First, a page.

24 October, 2006

Shall We Dance?

What is marriage? I ask because I came across two quite different ways of looking at it recently. One was in a film. It’s rare that anyone ever says anything sensible in a film (or anything at all, much) let alone something thought provoking. In this film ‘Shall We Dance’ which, I confess, I was watching mostly because Jennifer Lopez is in it, one of the characters is asked what she thinks marriage is about and she says it is so that you will have someone to be a witness to your life (‘witness’ in the Jehovah’s Witnesses sense of the word, I presume). This resonated.

The other was on the radio – someone discussing equal rights for same-sex couples, who reminded me that Australia’s Conservative government recently legislated that marriage can only be between a man and a woman – purely so that homosexual marriages could not happen here. I don’t think that this is pure homophobia (although it is clearly a lot to do with that). I think that the legislators are trying to protect some deeply-internalised notion of what a marriage is – even if none of them seems able or willing to put into words what their reasons are.

I’m definitely in the ‘Shall We Dance’ camp when it comes to defining marriage. For me it is to do with finding someone to participate intimately in your life and with whom you too can be deeply involved. It is about declaring to the world the sense you have of the specialness of your chosen partner and the kind of bond you have with them and intend to maintain with them to the end of your days. It is about both of you declaring your intimacy; saying to the world that you are as close as two people can possibly be, emotionally and physically, and that you want the world to know and acknowledge that intimacy and treat you differently because of it.

There is nothing in my sense of what a marriage is that would exclude same-sex relationships. It seems to me that if someone says to you ‘I’m married’ or ‘We’re married’ you know what they mean. It is a request for you to treat them in a way appropriate to that declaration.

Is marriage about children? No, I don’t think so. Not anymore. The social and economic conditions, the financial and legal inequalities that meant that marriage and ‘legitimacy’ were the only safeguards for children are disappearing. Families start these days with single parents, or as couples, but they split and re-form in other, often elaborate configurations. Child support legislation and the divorce laws (when either of them works properly) apportion financial and caring responsibilities as well as access rights. Marriage ‘for the sake of the children’ seems to me a fundamentally flawed idea that has often done more harm than good.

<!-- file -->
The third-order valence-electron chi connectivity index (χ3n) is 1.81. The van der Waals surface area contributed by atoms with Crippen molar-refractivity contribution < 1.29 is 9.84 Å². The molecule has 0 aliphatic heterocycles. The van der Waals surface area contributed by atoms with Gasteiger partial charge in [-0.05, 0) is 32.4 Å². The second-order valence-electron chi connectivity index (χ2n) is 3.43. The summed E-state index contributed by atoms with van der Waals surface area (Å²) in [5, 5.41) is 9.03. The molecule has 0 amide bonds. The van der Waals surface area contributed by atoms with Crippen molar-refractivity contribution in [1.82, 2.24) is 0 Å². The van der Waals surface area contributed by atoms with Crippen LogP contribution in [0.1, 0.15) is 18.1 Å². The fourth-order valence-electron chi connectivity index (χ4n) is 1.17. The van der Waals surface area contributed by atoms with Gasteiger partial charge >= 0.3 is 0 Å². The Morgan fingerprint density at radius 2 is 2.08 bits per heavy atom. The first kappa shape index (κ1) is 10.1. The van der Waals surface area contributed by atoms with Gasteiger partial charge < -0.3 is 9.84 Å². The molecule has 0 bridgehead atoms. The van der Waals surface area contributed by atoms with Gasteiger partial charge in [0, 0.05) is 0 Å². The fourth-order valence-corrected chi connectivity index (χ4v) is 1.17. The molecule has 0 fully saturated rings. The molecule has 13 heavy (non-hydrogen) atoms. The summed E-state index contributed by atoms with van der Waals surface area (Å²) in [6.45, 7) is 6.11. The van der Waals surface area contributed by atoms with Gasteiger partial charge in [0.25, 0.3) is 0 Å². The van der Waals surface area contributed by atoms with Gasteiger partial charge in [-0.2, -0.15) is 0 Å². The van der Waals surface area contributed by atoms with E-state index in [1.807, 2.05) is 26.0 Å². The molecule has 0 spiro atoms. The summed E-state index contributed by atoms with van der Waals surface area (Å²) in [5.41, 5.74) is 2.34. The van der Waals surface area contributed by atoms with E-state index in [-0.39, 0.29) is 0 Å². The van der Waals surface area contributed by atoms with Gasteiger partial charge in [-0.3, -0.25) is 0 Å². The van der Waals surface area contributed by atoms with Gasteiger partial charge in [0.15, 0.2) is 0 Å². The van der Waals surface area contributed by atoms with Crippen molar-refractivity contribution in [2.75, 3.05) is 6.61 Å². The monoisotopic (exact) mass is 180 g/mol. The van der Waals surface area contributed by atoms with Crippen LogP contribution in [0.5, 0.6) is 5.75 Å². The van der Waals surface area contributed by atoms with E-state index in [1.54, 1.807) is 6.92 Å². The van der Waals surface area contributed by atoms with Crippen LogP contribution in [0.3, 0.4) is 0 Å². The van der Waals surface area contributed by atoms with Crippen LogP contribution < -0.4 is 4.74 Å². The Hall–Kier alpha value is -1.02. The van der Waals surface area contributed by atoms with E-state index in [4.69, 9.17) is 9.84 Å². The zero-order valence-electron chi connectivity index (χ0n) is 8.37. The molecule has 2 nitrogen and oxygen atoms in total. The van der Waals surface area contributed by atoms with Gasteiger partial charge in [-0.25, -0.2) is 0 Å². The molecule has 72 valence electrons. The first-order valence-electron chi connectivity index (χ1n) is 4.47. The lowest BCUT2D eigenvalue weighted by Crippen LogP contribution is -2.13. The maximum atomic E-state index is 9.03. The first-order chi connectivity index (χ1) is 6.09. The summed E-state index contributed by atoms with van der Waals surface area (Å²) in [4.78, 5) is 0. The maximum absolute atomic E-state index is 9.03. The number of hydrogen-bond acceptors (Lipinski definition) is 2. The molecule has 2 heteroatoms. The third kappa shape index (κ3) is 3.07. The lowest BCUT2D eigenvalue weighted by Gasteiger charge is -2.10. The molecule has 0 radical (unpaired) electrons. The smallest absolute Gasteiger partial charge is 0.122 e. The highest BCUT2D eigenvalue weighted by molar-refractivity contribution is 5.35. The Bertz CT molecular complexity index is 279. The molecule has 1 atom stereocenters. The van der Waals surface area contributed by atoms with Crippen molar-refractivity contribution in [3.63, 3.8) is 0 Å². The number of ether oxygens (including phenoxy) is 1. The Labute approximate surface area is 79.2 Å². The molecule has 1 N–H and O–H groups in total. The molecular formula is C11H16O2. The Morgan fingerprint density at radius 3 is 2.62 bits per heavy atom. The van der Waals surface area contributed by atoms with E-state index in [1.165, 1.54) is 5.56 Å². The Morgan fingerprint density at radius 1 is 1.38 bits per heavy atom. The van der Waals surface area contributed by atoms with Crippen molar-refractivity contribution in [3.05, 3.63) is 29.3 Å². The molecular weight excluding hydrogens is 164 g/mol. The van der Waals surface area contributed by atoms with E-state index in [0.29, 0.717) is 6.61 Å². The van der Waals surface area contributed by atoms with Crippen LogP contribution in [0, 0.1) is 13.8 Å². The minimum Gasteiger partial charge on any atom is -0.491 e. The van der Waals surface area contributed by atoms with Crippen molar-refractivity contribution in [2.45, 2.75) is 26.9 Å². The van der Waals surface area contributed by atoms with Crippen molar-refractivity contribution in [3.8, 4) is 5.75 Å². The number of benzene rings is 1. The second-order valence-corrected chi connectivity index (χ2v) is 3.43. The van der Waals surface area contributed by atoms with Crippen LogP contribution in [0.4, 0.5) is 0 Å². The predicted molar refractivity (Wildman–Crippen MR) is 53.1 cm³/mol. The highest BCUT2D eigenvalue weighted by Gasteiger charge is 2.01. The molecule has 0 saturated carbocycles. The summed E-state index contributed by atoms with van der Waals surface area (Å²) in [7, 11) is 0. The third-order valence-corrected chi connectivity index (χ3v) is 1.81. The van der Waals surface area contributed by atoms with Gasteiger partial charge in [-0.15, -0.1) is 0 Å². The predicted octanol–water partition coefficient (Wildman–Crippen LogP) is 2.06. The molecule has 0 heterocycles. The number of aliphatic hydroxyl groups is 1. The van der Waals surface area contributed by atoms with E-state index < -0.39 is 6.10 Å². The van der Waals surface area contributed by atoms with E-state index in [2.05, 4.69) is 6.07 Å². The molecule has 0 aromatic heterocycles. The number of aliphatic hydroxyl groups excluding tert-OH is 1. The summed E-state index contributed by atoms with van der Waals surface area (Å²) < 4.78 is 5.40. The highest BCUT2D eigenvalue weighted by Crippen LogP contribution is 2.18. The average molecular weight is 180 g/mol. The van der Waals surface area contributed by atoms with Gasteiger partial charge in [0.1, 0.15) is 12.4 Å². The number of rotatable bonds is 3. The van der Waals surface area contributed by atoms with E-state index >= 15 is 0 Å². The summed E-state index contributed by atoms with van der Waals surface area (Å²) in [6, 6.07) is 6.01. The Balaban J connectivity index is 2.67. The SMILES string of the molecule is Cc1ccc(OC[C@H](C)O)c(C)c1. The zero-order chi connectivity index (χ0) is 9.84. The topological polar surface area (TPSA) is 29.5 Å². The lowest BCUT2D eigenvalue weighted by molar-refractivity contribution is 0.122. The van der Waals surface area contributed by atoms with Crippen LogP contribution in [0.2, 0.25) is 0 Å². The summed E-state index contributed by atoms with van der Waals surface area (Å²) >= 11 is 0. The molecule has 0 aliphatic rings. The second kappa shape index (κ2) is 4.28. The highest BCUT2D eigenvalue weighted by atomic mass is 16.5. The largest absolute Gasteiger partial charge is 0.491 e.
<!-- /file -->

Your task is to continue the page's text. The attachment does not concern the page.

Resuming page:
Is it about controlling sex? Yes, I think that it is; certainly in the minds of puritanical Conservative politicians and their religious voters. For the people who think that sex is ‘wrong’ or ‘dirty’ or ‘sinful’ unless ‘sanctified’ by marriage, it will always be their primary means of controlling people. That these same people tend to believe that homosexual sex can never be sanctioned under any circumstances, means that, for them, marriage need only ever be for men and women – it doesn’t work on gays because it doesn’t prevent the sin! But I think it’s about controlling sex in a more rational sense too. By becoming married, a couple assumes a certain status in society such that most people who are aware of this status will not bother to approach them for sex (and certainly not for any deeper kind of relationship). Similarly any approach for sex by someone who is known to be married carries with it the message that that person is an untrustworthy vow-breaker, someone you should be cautious about dealing with.

Marriage ‘takes you off the market’, as they say, even if Jennifer Lopez comes calling.

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